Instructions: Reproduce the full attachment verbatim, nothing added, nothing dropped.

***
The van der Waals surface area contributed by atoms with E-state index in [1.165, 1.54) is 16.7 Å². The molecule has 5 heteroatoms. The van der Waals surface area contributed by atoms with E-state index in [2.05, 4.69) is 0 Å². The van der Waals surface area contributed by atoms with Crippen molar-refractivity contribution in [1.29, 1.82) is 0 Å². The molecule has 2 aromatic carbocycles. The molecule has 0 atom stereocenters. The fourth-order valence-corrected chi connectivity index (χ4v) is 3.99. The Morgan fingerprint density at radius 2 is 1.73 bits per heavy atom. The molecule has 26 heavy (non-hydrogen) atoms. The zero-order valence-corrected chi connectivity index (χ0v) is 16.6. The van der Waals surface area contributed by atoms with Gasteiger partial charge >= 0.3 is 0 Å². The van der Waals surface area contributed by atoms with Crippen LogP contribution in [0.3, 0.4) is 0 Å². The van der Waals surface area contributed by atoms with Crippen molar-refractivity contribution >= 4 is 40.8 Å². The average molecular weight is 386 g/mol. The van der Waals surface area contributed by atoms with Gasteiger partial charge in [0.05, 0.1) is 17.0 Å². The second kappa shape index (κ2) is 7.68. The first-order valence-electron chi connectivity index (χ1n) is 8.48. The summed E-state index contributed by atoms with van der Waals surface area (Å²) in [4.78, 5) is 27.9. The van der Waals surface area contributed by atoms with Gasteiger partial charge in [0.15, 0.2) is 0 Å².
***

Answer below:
The van der Waals surface area contributed by atoms with E-state index in [1.165, 1.54) is 16.7 Å². The molecule has 5 heteroatoms. The van der Waals surface area contributed by atoms with E-state index in [2.05, 4.69) is 0 Å². The van der Waals surface area contributed by atoms with Crippen molar-refractivity contribution in [1.29, 1.82) is 0 Å². The molecule has 2 aromatic carbocycles. The molecule has 0 atom stereocenters. The fourth-order valence-corrected chi connectivity index (χ4v) is 3.99. The Morgan fingerprint density at radius 2 is 1.73 bits per heavy atom. The molecule has 26 heavy (non-hydrogen) atoms. The zero-order valence-corrected chi connectivity index (χ0v) is 16.6. The van der Waals surface area contributed by atoms with Gasteiger partial charge >= 0.3 is 0 Å². The van der Waals surface area contributed by atoms with Crippen LogP contribution in [0.3, 0.4) is 0 Å². The van der Waals surface area contributed by atoms with Crippen molar-refractivity contribution >= 4 is 40.8 Å². The average molecular weight is 386 g/mol. The van der Waals surface area contributed by atoms with Gasteiger partial charge in [0.05, 0.1) is 17.0 Å². The second kappa shape index (κ2) is 7.68. The first-order valence-electron chi connectivity index (χ1n) is 8.48. The summed E-state index contributed by atoms with van der Waals surface area (Å²) in [4.78, 5) is 27.9. The van der Waals surface area contributed by atoms with Gasteiger partial charge in [0.15, 0.2) is 0 Å².